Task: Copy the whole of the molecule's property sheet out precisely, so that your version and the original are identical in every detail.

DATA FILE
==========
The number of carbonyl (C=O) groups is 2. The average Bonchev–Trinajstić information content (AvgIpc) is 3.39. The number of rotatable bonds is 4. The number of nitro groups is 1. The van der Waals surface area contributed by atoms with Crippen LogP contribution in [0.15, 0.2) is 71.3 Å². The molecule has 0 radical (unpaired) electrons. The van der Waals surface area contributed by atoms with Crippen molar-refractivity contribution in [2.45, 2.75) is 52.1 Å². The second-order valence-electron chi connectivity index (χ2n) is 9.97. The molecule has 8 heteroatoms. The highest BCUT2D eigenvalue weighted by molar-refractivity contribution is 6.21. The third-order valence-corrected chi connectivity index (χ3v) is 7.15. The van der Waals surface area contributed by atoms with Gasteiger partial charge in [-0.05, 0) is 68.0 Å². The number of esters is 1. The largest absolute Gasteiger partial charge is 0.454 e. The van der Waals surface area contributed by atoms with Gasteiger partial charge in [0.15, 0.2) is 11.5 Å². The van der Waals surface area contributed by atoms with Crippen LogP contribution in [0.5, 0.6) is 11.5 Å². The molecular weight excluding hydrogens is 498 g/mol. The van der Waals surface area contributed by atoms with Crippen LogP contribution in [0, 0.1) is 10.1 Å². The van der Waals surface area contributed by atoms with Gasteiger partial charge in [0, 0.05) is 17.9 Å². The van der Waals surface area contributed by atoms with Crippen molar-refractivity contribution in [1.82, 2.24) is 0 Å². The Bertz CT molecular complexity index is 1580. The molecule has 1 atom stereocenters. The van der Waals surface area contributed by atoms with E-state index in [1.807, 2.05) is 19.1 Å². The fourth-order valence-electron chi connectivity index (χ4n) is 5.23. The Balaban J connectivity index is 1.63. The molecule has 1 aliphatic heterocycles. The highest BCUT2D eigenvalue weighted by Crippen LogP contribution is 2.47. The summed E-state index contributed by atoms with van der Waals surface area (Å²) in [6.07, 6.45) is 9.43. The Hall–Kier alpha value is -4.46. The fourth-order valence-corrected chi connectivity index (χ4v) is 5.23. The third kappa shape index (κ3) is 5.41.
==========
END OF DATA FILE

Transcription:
The number of carbonyl (C=O) groups is 2. The average Bonchev–Trinajstić information content (AvgIpc) is 3.39. The number of rotatable bonds is 4. The number of nitro groups is 1. The van der Waals surface area contributed by atoms with Crippen LogP contribution in [0.15, 0.2) is 71.3 Å². The molecule has 0 radical (unpaired) electrons. The van der Waals surface area contributed by atoms with Crippen molar-refractivity contribution in [2.45, 2.75) is 52.1 Å². The second-order valence-electron chi connectivity index (χ2n) is 9.97. The molecule has 8 heteroatoms. The highest BCUT2D eigenvalue weighted by molar-refractivity contribution is 6.21. The third-order valence-corrected chi connectivity index (χ3v) is 7.15. The van der Waals surface area contributed by atoms with Gasteiger partial charge in [-0.05, 0) is 68.0 Å². The number of esters is 1. The largest absolute Gasteiger partial charge is 0.454 e. The van der Waals surface area contributed by atoms with Gasteiger partial charge in [0.15, 0.2) is 11.5 Å². The van der Waals surface area contributed by atoms with Crippen LogP contribution in [0.5, 0.6) is 11.5 Å². The molecular weight excluding hydrogens is 498 g/mol. The van der Waals surface area contributed by atoms with Crippen LogP contribution in [0, 0.1) is 10.1 Å². The van der Waals surface area contributed by atoms with Gasteiger partial charge in [0, 0.05) is 17.9 Å². The van der Waals surface area contributed by atoms with Crippen molar-refractivity contribution in [1.82, 2.24) is 0 Å². The Bertz CT molecular complexity index is 1580. The molecule has 1 atom stereocenters. The van der Waals surface area contributed by atoms with E-state index in [1.807, 2.05) is 19.1 Å². The fourth-order valence-electron chi connectivity index (χ4n) is 5.23. The Balaban J connectivity index is 1.63. The molecule has 1 aliphatic heterocycles. The highest BCUT2D eigenvalue weighted by Crippen LogP contribution is 2.47. The summed E-state index contributed by atoms with van der Waals surface area (Å²) in [6.07, 6.45) is 9.43. The Hall–Kier alpha value is -4.46. The fourth-order valence-corrected chi connectivity index (χ4v) is 5.23. The third kappa shape index (κ3) is 5.41.